Hungary Personal Names
|Hungary Wiki Topics|
|Local Research Resources|
- 1 Online Tools
- 2 Surnames
- 3 Given Names
- 4 Bynames and Patronymics
- 5 For Further Reading
- 6 References
Understanding customs used in surnames and given names can help you identify your ancestors in records. Learn to recognize name variations and see clues in names.
- Behind the Name: Hungarian Surnames
- Behind the Name: Hungarian Given Names
- Hungarian Given Names (Wiktionary)
- Hungarian Personal Names (CIA)
Hungarian names usually consist of a single given name and a single surname (family name). The surname is used before the given name. For example:
SURNAME - Given Name
Given Name - Surname
|NAGY János||John Nagy|
|KOVÁCS Mária||Mary Smith|
On FamilySearch Family Tree if Hungarian is selected in a person name field, the name will be displayed in Hungarian order: surname before given name. Selecting German or English changes the display order. Enter the surname and given name in the relevant field and select the most appropriate language. The most appropriate language generally reflects the language community in which the person lived most of their life.
Surnames were usually derived from common sources such as trades, characteristics, ethnic origins, place names, etc.
|Occupation||SZABÓ Ferenc||Frank Taylor|
|Occupation||MOLNÁR Lajos||Louis Miller|
|Characteristic||KIS Mihály||Michael Little|
|Characteristic||FEHÉR Erzsébet||Elizabeth White|
|Origin||TÖRÖK Katalin||Catherine Turk|
A title of nobility is placed before the surname:
|gróf NAGY János||Count John Nagy|
In Hungary women keep their birth name throughout their life, married or not. There is no married name and maiden name in the sense familiar to Americans.
In Hungarian language certain family relationships are expressed by attaching a suffix to a given name. These suffixes are part of the grammar of the language, not naming conventions.
Suffix -fi, -fia, -fy, or fÿ
To refer to a man as his father's son, the suffix -fi or variant is attached to his father's given name. For example:
- Fodor Jákobfi, meaning Theodore, son of Jacob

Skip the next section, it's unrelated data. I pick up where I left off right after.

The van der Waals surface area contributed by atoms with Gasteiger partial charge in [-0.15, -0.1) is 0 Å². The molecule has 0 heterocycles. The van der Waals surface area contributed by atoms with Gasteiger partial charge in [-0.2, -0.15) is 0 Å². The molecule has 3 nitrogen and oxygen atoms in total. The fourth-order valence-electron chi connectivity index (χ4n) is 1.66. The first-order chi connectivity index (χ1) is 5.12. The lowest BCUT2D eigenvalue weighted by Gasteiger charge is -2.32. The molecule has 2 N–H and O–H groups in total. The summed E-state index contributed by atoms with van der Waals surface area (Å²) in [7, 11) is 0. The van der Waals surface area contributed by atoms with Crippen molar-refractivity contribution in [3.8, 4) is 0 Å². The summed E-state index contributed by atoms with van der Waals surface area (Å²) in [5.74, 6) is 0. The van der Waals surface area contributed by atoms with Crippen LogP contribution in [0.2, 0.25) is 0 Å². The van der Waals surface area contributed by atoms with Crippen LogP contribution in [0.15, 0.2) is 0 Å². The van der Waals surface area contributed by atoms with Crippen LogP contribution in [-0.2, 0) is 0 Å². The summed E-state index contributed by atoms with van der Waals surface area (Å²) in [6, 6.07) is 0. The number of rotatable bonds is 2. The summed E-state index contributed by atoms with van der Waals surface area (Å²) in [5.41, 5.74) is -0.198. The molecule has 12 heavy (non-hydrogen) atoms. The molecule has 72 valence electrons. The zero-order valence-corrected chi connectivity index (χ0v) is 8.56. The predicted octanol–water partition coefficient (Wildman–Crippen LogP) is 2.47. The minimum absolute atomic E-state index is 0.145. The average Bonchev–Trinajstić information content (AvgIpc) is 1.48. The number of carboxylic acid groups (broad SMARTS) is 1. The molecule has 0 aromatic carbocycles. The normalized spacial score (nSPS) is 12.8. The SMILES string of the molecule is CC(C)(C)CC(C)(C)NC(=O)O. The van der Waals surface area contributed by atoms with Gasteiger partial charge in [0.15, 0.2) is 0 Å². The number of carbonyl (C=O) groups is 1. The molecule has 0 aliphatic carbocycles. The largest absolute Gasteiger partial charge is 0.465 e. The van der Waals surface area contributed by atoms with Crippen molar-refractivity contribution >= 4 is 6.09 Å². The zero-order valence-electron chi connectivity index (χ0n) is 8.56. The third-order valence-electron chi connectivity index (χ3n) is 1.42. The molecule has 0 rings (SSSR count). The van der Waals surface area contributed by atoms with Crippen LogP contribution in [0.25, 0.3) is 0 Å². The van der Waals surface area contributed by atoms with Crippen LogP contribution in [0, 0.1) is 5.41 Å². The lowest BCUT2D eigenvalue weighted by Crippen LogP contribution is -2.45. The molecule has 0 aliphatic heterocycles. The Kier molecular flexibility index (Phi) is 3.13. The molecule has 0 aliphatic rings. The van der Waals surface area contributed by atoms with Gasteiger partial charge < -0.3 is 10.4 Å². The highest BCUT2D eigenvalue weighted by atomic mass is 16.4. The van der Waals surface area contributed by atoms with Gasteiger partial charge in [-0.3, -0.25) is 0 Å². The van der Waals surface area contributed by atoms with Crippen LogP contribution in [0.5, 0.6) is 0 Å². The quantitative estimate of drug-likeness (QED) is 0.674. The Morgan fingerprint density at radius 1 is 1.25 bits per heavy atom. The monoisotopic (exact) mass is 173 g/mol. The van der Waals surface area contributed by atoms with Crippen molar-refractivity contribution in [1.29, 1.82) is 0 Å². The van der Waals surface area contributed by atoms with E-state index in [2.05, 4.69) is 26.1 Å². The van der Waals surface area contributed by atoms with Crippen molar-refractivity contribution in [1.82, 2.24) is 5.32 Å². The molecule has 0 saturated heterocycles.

- Domokos Bertoldfia, meaning Domokos, son of Bertold
- Miklós Oszkárfy, meaning Nicholas, son of Oscar
- Simon Vilmosfÿ, meaning Simon, son of Vilmos
The father's name with suffix attached may be used as a byname.
To refer to a married woman as her husband's wife, the suffix -né is attached to her husband's given name. For example:
|Klausenberger Ignáczné Bival Rosália||Rosália Bival, wife of Ignácz Klausenberger|
Although Nagy Jánosné resembles the American formal Mrs. John Nagy, use of -né is not a traditional Hungarian naming convention. Historical records naming Hungarian women in this American style are rare. Most prevalent are 19th century and early 20th century United States immigration records and, in recent decades, grave markers in Hungary. Example of this on a grave marker:
1914 – 1984
1914 – 1984
1923 – 2001
|Mrs. Lajos Nagy|
1923 – 2001
See more about "-né" on Wiktionary.
Second given names and religious names
- Hungarians do not commonly use second given names, nor their corresponding initials. While it is increasingly frequent that they are given one, they tend to choose one they prefer to use.
- When baptized, a child can get an additional name (baptismal name), especially if there is no saint who bears their name, so they take a name associated with a patron saint. In confirmation, children receive another given name, but it is not used. Both baptismal and confirmation names have religious significance only, and they are not on any official records.
Hungarians, like Swedes, also celebrate name days. Each day in the calendar has one or more designated personal names.
Bynames and Patronymics
As a rule, in Hungary bynames--including patronymic bynames-- did not enter use as surnames.
- Hungarians use a "byname" to help distinguish people with the same given names.
- The byname might be created from the father's given name (as a patronymic name) by attaching a suffix.
- Other bynames might be created from an occupation or even a physical description.
- The byname might be used within the village or town, but were not fixed surnames.
- Further, a person might be known by one byname in a town, and be called by a different byname when traveling (referring to where they are from.)
- Bynames were not hereditary.
For Further Reading
- Additional sources are listed in the FamilySearch Catalog: